Review: How Far Will Syfy Go to Keep the ‘Sharknado’ Movies Terrible?

How do you get across the point that a movie is really, really bad when it's supposed to be bad?

shark nah doe
Look, sharks in a ‘nado! (Syfy)

The Sharknado movies—the premise of which I really don’t think I need to spell out at this point—are supposed to be bad. I get it. That’s the whole point, isn’t it? That’s why the first one was such a success in the first place—it towed the line perfectly of being just the right amount of bad to still make it fun to watch and, so much more importantly, deride online. The second one, subtitled, um, The Second One, was more of the same times 100. It was a movie designed from the ground up to be made fun of on the internet, which is a system that in theory sounds bonkers but it works. People can’t stop talking about Sharknado.

But how long can this system hold out? Well, enter Sharknado 3: Hell No, which is almost impossible to reviewHow do you get across the point that a movie is really, really bad when it’s supposed to be bad? At no point was watching Oh Hell No fun (definitely not as fun as UNIVERSAL STUDIOS ORLANDO). I didn’t even want to add my comments to the Twitter-verse, because what was I going to say about Sharknado 3 that I hadn’t said about Sharknado 2 or 1? “OH DAMN, that vaguely recognizable person just got…eaten by a shark!” Or, “Tara Reid, am I right?”

Basically, if I had to describe Sharknado 3: We all saw Jurassic World, right? Who am I kidding, everyone saw Jurassic World. If not, there’s this extended scene where a woman gets torn apart by Pterodactyls, and it’s pretty tonally out of place and uncomfortable, and the whole thing just goes on for much longer than it should. The whole time, you’re thinking “Wow, this character really didn’t deserve this gruesome of a death.” Sharknado 3 was that scene, but stretched out over two hours. At around the hour mark, I was checking the clock frequently and despairing for how I spend my time. Unlike the first two movies, it didn’t feel like I was participating in a Sharknado night. It felt like I was subjecting myself to it.

That’s the thing about the Sharknado (shudder) franchise. It’s the only vehicle where in order to maintain the Twitter impressions, the buzz, the viewership and dare I say the brand, Syfy and The Asylum need to ensure that every subsequent Sharknado movie is worse than the one that came before it. For Sharknado 3, the formula seemed to be “get more D-List cameos, then have a shark, I don’t know, fall out of the sky on to them?” I’m as mad at anyone that George RR Martin is taking so long to write Winds of Winter, but that doesn’t mean I need to see him introduced, killed, and beheaded in a Sharknado movie all in the span of ten seconds.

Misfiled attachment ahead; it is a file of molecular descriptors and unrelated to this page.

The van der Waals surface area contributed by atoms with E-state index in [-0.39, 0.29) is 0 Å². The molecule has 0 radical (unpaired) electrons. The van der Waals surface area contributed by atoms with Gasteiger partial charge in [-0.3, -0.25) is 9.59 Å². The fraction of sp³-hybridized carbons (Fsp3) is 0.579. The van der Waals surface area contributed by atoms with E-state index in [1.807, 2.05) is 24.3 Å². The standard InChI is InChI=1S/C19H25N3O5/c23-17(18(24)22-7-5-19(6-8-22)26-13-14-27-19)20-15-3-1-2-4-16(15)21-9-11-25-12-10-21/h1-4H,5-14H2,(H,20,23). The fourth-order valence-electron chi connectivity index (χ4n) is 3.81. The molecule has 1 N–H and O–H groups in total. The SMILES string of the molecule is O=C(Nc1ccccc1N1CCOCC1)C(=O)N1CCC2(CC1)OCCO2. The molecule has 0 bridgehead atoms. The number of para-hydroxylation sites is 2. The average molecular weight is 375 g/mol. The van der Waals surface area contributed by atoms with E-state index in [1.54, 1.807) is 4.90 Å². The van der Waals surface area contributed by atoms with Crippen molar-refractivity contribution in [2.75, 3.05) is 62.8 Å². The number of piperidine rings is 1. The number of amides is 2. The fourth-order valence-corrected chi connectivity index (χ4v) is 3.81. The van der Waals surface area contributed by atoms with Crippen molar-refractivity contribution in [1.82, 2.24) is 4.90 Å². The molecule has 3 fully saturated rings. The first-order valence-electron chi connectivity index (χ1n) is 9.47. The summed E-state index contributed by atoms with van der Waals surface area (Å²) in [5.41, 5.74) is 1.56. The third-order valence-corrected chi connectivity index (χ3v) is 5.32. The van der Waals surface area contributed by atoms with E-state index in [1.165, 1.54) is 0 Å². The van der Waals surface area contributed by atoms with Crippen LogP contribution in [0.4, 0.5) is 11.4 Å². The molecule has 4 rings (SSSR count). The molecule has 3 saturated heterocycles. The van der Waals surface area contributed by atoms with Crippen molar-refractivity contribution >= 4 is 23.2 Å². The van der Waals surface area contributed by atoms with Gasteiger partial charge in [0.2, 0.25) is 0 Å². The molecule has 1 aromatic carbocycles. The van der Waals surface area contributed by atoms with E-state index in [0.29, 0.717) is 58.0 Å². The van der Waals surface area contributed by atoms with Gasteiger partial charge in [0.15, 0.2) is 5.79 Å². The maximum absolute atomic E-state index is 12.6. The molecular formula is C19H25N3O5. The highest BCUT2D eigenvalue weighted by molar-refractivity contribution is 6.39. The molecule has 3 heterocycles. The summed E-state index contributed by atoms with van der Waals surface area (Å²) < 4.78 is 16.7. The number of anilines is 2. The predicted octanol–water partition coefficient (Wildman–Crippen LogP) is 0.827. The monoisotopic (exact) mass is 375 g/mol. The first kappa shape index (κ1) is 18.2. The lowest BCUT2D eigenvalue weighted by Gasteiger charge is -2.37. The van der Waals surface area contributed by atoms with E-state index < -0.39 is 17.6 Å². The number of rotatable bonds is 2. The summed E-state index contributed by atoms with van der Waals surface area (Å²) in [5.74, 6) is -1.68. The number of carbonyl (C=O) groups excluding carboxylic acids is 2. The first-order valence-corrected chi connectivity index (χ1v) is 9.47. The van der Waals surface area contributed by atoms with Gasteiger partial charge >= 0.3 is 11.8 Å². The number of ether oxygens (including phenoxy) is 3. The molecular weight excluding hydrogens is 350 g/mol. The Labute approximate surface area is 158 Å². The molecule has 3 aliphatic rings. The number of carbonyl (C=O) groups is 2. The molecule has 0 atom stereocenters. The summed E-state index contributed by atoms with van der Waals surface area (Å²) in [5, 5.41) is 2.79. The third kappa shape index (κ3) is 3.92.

(I refuse to say the franchise jumped the shark, I refuse!) Sigh. So the franchise sort of jumped the shark last night. (Spoilers, for those out there who really care about the ending to a Sharknado movie) Last night, Sharknado cut to black with Tara Reid’s April Wexler in mortal peril, and you get to decide whether she lives or dies. And if you think a hashtag isn’t involved, you really haven’t been paying attention.

There’s so much to be upset over in that Tweet, not the least of which is the shortening of Sharknado to ‘Nado. Or the assumption that anyone in this universe or any other universe would vote to keep Tara Reid in anything, ever. Or the very fact that there’s going to be a Sharknado 4 at all. But most of all, it’s just one more gimmick to add on to a movie that itself is already a gimmick. It doesn’t feel like audience participation is a step up. It just feels like a resigned “this is just going to keep getting more annoying, isn’t it?”

So what’s next? What could even be next? They already sent the damn sharks into space, and they already got king of the unwanted cameo David Hasselhoff. Maybe time-travel in Sharknado 4: Shark to the Future? Perhaps zombies in Sharknado 5: The Wading Dead? The gritty reboot in Sharknado 6: The Shark Knight Rises? Then of course topped off in Sharknado World, which is set in a distant future where Sharknadoes have been controlled and contained for the public’s amusement, but the young generation has become bored and jaded and would rather look at their iPhones than the whirling cloud of sharks right in front of them, so of course the park has to genetically create a bigger Sharknado, a badder Sharknado, but they soon learn that humans should never play God and it’s up to Chris Pratt and his shark friends to…..this is just Jurassic World again, isn’t it? Apologies.

In the end, if I’ve learned anything from Sharknado 3 last night, it’s two things. 1) I don’t know how much longer I can keep beating a dead shark. If the Sharknado franchise’s plan is to keep lowering the quality to make it easier for me to make fun of it on Twitter, is it even fun anymore? 2) Seriously, I don’t know why but I need to plan a vacation to UNIVERSAL STUDIOS ORLANDO immediately. 

Review: How Far Will Syfy Go to Keep the ‘Sharknado’ Movies Terrible?